Author(s): Peter Bryer
In the early 20th century, General Motors (GM) became an umbrella company for many brand names of automobiles. Its goal was to cut across all demographics, with each nameplate addressing a specific target market. Sports, style, youth and budget: GM had it covered. The company acquired its way up and down the market and across the country and the globe.
Lenovo's strategy of brand expansion is a reminder of those early days of the auto industry as the manufacturer builds an empire of brands and sub-brands to address different audiences.
The company plans to establish a new brand of smartphones for online-only sale, an acknowledgement of Xiaomi's successful model which has enabled it to become the best-selling smartphone brand in China. However, Lenovo is responding to more than just Xiaomi as OnePlus, Oppo and others are gaining a loyal following in and outside of China. The name of Lenovo's new Internet-centric brand hasn't been announced, but sales will begin sometime next year, likely to start in China.
Lenovo will soon be able to use the Motorola brand as its planned acquisition of Motorola Mobility from Google moves forward. Motorola's star has faded from its peak, but it's arguably the most venerable name in the mobile industry and would provide Lenovo with some historic handset respect.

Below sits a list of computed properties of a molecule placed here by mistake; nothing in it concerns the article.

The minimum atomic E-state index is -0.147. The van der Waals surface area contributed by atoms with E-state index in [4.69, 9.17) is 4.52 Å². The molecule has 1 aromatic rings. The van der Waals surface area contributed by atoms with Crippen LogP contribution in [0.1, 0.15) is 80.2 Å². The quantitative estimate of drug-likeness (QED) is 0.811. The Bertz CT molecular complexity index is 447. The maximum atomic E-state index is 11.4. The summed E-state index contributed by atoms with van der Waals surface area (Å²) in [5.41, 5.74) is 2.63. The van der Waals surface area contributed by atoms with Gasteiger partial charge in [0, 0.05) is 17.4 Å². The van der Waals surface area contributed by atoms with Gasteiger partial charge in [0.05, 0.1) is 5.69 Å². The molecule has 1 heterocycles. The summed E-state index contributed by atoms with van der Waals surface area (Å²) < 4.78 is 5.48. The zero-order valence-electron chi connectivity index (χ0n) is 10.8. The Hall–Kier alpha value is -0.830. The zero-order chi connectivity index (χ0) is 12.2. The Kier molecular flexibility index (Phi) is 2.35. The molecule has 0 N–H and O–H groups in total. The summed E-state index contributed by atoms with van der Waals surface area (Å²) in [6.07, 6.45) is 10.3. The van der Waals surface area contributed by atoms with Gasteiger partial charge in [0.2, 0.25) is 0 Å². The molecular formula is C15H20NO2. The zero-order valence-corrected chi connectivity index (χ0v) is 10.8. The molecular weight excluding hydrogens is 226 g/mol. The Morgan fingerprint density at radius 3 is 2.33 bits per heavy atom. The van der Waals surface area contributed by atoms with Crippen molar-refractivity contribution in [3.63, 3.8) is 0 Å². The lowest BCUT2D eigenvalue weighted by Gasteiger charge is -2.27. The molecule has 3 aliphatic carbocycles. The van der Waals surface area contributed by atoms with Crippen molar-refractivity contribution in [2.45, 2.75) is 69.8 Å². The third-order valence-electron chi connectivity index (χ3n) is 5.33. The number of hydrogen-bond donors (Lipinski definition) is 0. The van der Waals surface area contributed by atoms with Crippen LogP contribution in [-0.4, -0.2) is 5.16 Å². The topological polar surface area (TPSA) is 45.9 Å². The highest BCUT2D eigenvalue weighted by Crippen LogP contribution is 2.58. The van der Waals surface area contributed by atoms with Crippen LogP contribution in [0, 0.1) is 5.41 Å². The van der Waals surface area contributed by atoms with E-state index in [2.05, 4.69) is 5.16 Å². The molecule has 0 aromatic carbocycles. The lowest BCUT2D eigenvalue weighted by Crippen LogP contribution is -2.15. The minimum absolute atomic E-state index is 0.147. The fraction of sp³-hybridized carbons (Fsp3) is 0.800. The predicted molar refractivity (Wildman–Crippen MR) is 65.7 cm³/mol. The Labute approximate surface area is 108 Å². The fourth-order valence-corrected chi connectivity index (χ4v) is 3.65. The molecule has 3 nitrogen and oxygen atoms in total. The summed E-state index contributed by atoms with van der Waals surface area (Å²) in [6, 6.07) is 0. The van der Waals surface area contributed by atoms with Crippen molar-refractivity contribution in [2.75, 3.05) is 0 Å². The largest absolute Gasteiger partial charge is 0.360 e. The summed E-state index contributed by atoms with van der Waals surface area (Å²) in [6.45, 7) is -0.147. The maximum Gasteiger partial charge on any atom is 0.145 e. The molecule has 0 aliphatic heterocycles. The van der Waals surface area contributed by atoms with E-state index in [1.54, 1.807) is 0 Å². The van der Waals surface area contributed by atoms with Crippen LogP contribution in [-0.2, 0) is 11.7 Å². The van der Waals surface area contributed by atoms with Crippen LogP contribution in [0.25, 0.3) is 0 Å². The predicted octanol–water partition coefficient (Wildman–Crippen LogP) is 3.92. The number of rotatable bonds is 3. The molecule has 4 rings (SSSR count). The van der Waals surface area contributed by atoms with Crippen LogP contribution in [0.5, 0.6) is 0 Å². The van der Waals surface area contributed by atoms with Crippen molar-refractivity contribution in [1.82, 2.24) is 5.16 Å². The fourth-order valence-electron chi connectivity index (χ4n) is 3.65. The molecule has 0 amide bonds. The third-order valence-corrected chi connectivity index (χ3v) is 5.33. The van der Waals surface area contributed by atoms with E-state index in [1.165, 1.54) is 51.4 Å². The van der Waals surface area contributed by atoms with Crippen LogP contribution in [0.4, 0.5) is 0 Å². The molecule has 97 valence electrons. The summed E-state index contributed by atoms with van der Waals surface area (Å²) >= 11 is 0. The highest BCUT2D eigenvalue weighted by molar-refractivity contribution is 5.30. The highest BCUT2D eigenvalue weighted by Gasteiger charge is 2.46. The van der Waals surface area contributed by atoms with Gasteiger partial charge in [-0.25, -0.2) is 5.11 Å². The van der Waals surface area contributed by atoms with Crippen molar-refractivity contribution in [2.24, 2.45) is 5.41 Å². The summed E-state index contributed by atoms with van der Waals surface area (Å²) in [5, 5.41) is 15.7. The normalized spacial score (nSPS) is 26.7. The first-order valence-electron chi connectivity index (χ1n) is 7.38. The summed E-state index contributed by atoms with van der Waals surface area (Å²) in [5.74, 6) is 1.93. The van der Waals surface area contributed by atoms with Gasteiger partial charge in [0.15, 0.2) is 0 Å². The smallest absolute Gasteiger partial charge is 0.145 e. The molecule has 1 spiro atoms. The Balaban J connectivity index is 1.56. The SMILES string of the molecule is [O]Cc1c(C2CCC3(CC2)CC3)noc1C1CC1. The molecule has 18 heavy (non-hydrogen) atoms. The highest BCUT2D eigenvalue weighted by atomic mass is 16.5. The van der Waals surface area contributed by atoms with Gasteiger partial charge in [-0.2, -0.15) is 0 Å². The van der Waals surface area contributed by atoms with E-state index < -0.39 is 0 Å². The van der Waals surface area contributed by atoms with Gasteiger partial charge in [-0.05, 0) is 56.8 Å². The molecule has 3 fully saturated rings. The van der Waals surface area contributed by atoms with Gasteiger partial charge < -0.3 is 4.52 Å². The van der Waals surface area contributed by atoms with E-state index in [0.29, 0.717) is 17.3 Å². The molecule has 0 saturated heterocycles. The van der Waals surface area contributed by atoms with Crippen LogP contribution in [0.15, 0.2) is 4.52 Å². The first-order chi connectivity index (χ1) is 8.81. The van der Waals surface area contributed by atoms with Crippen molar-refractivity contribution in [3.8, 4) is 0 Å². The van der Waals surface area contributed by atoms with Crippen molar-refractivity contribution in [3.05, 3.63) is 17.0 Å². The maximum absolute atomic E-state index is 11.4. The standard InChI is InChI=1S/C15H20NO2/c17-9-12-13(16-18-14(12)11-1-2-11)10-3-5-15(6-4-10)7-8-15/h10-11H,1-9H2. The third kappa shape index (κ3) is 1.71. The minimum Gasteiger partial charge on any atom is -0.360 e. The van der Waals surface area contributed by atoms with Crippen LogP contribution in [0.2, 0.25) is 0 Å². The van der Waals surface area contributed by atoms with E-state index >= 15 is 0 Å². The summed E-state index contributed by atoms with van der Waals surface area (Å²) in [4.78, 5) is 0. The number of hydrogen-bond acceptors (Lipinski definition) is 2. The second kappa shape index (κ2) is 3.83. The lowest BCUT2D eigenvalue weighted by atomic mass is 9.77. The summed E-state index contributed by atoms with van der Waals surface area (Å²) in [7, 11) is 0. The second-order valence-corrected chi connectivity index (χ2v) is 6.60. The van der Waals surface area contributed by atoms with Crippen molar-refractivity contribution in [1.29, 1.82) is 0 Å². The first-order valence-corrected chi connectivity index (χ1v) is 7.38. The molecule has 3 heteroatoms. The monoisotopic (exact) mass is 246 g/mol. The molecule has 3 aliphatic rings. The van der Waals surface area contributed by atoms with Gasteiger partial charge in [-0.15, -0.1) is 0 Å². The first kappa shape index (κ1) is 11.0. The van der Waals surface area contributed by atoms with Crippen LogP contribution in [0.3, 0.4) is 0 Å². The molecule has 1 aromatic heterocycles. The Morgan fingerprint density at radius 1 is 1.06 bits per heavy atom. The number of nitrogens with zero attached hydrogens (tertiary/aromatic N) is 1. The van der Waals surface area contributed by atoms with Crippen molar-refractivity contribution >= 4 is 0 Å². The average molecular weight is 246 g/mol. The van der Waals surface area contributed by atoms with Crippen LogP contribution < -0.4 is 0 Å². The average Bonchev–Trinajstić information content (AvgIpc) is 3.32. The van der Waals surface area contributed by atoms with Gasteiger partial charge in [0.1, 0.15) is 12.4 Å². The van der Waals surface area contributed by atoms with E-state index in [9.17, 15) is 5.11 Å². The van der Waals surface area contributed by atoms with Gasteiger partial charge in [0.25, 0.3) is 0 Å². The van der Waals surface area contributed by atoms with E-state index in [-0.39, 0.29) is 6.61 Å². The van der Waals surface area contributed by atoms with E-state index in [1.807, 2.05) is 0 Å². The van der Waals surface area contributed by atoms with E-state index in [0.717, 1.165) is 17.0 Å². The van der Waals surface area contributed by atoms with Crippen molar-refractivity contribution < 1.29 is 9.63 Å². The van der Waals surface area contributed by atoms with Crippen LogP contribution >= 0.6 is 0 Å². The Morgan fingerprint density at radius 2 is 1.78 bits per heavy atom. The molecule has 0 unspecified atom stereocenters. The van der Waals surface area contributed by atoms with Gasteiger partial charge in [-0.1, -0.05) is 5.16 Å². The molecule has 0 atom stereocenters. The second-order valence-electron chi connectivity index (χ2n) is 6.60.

In PC and enterprise, Lenovo has been assertively expanding its Think brand in several directions, a nameplate it received in its acquisition of IBM's personal computer in 2005. In addition to laptops, Lenovo makes ThinkPad tablets, ThinkCentre PCs, ThinkServers, ThinkStation high-end workspaces and ThinkVision displays. Lenovo has also established a consumer-oriented Idea brand for laptops and all-in-one PCs.
Last year, Lenovo expressed interest in acquiring BlackBerry, a brand that would give it a boost among its business customers. Rumours of Lenovo's planned bid continue to surface (as they did again yesterday), but such an acquisition has already raised security concerns among Canadian and other government officials. It would be a complex purchase, but not impossible if the brand could be separated from the company.
As Lenovo takes on rivals while being challenged by Chinese competitors, the company is using a wide branding strategy, pulling many names under its umbrella. The company is driving its global presence forward, looking to make a name for itself. Or several.